Skip Navigation LinksHome > October 2013 - Volume 33 - Issue 5 > The Association Study of Polymorphisms in DAT, DRD2, and COM...
Journal of Clinical Psychopharmacology:
doi: 10.1097/JCP.0b013e31829abec9
Original Contributions

The Association Study of Polymorphisms in DAT, DRD2, and COMT Genes and Acute Extrapyramidal Adverse Effects in Male Schizophrenic Patients Treated With Haloperidol

Zivković, Maja MD*; Mihaljević-Peles, Alma MD, PhD; Bozina, Nada MD, PhD; Sagud, Marina MD, PhD; Nikolac-Perkovic, Matea BSc§; Vuksan-Cusa, Bjanka MD, PhD; Muck-Seler, Dorotea PhD§

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Abstract

Abstract

Extrapyramidal symptoms (EPSs) are common adverse effects of antipsychotics. The development of acute EPSs could depend on the activity of dopaminergic system and its gene variants. The aim of this study was to determine the association between dopaminergic type 2 receptor (DRD2) dopamine transporter (SLC6A3) and catechol-O-methyltransferase (COMT) gene polymorphisms and acute EPSs in 240 male schizophrenic patients treated with haloperidol (15-mg/d) over a period of 2 weeks. Acute EPSs were assessed with Simpson-Angus Scale. Three dopaminergic gene polymorphisms, the DRD2 Taq1A, the SLC6A3 VNTR, and the COMT Val158Met, were determined.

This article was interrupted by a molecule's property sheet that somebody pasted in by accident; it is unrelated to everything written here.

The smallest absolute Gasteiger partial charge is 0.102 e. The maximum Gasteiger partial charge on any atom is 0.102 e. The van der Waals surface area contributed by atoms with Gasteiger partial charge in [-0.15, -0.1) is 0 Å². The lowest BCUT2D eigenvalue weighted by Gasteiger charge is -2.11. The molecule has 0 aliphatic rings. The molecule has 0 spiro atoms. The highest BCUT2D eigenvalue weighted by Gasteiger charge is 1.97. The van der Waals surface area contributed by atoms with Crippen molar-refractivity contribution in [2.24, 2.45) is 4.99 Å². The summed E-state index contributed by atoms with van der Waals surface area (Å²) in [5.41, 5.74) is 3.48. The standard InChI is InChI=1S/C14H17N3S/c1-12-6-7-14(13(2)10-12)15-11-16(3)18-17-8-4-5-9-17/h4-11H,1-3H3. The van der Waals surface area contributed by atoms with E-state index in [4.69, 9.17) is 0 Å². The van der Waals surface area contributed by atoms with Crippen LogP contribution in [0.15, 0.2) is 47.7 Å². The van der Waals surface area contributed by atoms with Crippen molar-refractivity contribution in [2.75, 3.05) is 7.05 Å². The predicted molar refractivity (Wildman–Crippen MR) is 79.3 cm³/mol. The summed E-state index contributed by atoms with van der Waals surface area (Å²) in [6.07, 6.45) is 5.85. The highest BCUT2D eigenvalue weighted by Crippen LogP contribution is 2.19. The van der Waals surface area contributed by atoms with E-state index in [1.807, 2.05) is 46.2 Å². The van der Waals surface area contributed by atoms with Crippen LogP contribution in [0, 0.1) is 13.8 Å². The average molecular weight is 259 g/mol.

Extrapyramidal symptoms occurred in 116 (48.3%) of patients. Statistically significant associations were found for SLC6A3 VNTR and COMT Val158Met polymorphisms and EPS susceptibility. Patients with SLC6A3 9/10 genotype had almost twice the odds to develop EPSs compared with those with all other SLC6A3 genotypes (odds ratio, 1.9; 95% confidence interval, 1.13–3.30), and patients with COMT Val/Met genotype had 1.7 times greater odds to develop EPSs than those with all other COMT genotypes (odds ratio, 1.7; 95% confidence interval, 1.01–2.88). There was no statistically significant association between genotype and allele frequencies of DRD2, SLC6A3, or COMT polymorphisms and the development of particular EPSs.

In conclusion, the results of the present study showed for the first time the association between acute haloperidol-induced EPSs and SLC6A3 VNTR and COMT Val158Met polymorphisms. Although the precise biological mechanisms underlying these findings are not yet understood, the results suggest that the dopaminergic gene variations could predict the vulnerability to the development of the acute EPSs in haloperidol-treated schizophrenic patients.

Copyright © 2013 by Lippincott Williams & Wilkins

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